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Mac® Security Bible by Joe Kissell

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10.4. Protecting Yourself from Harmful Downloads

I have some good news and some bad news. First the good: Regardless of which browser you use or how sketchy a site you visit may be, you can't accidentally catch a virus or install any harmful software simply by clicking a link on a web page. You can download software with a click, and if it's compressed, it may decompress automatically — sometimes converting, in the process, from a disk image into an application or installer. And some kinds of downloaded files, such as PDFs and graphics, may open automatically in Preview or another suitable program. Even so, the mere act of downloading a file can't, all by itself, cause any malware to infect Mac OS X because you can't run a downloaded application in Mac OS X simply by clicking a web link.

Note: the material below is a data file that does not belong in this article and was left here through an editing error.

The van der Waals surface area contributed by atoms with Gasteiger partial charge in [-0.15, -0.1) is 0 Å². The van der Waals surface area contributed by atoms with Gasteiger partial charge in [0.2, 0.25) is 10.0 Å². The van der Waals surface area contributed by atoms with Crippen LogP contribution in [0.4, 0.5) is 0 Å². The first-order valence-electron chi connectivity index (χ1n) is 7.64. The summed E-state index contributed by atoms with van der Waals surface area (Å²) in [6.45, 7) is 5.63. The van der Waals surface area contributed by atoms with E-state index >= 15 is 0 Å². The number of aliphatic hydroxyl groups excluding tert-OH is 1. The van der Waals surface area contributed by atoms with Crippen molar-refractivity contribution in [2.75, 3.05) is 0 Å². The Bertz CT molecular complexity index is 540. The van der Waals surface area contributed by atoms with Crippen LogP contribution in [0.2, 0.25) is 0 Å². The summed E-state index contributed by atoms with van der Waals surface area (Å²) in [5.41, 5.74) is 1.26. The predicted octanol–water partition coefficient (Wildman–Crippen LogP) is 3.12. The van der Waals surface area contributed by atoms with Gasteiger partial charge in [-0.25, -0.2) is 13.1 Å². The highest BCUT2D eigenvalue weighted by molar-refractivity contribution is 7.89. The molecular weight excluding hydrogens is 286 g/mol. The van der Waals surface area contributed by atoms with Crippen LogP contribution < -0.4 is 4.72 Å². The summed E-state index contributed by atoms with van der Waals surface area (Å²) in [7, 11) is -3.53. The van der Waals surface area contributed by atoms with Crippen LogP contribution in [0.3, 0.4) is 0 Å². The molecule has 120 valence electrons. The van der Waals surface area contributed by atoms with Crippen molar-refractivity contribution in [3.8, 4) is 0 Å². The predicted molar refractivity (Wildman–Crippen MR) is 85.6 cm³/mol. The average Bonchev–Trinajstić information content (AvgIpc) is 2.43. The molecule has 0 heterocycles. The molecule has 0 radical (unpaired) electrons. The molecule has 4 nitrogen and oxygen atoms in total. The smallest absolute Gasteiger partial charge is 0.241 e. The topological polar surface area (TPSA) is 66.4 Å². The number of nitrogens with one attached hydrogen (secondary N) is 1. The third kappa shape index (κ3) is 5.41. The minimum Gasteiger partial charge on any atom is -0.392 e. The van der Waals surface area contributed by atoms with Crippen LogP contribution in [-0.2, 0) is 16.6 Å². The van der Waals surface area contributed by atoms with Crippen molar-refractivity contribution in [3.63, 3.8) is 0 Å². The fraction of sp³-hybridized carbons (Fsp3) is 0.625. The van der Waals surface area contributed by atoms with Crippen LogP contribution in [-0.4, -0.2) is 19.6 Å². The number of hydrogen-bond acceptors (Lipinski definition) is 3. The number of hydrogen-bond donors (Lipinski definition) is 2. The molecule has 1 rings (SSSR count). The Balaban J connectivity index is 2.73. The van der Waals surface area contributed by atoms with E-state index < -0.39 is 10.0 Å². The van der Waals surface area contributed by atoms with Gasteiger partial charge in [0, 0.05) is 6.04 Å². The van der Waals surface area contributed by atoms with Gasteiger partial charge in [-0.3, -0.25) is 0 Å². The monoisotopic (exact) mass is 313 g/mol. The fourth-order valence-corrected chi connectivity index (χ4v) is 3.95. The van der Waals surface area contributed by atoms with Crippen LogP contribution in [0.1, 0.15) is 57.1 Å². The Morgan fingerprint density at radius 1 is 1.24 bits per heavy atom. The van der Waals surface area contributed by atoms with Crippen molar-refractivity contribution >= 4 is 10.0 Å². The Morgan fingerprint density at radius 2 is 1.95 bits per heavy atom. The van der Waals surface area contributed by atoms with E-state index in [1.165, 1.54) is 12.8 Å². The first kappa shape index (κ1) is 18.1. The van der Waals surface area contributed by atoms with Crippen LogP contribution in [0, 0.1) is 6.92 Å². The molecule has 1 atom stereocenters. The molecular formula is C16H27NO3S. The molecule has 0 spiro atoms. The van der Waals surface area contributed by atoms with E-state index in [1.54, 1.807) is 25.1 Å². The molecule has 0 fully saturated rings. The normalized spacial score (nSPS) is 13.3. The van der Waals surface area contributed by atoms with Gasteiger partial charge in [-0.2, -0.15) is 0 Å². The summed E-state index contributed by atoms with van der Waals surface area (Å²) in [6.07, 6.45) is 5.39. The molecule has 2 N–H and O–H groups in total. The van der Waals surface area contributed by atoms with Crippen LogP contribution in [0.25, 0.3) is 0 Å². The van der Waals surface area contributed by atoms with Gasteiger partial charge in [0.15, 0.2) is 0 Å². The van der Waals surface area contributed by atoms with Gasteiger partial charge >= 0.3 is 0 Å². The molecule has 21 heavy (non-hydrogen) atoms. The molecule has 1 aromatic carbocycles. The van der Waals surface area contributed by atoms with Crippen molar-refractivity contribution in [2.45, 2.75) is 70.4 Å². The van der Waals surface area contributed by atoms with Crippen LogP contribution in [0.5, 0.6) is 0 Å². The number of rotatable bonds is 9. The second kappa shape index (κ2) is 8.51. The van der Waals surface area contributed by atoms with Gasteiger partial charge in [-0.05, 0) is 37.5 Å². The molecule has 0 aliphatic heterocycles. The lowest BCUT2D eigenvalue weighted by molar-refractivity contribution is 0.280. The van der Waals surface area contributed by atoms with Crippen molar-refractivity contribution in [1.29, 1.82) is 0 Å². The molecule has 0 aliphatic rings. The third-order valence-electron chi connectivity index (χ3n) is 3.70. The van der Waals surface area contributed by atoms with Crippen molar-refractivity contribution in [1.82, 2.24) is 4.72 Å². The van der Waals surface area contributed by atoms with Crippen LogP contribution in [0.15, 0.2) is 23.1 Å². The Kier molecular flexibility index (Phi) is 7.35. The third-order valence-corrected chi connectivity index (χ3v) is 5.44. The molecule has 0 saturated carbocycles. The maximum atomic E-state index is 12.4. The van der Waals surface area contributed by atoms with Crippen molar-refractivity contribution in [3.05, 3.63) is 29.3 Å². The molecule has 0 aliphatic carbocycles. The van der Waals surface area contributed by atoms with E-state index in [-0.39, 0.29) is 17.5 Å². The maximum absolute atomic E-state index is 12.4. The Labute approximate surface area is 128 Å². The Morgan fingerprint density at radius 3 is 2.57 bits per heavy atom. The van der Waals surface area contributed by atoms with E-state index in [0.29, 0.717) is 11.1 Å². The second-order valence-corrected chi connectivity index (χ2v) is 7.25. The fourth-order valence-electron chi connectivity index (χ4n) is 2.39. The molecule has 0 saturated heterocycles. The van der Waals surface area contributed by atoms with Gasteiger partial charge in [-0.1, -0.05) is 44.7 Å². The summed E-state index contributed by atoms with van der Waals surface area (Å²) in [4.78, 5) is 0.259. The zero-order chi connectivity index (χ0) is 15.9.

NOTE

By default, Safari opens certain kinds of files it considers safe after downloading them — PDF files, sounds, word-processing documents, disk images, and so on. To disable this behavior, choose Safari Preferences to open the Preferences window, click General to open the General pane, and then click the Open "safe" files after downloading check box to deselect it. Then close the Preferences window.

Another piece of good news: Both Safari and Firefox (among other browsers) can alert you if you attempt to visit a site that's known to contain malware, assuming you have the right preferences turned ...

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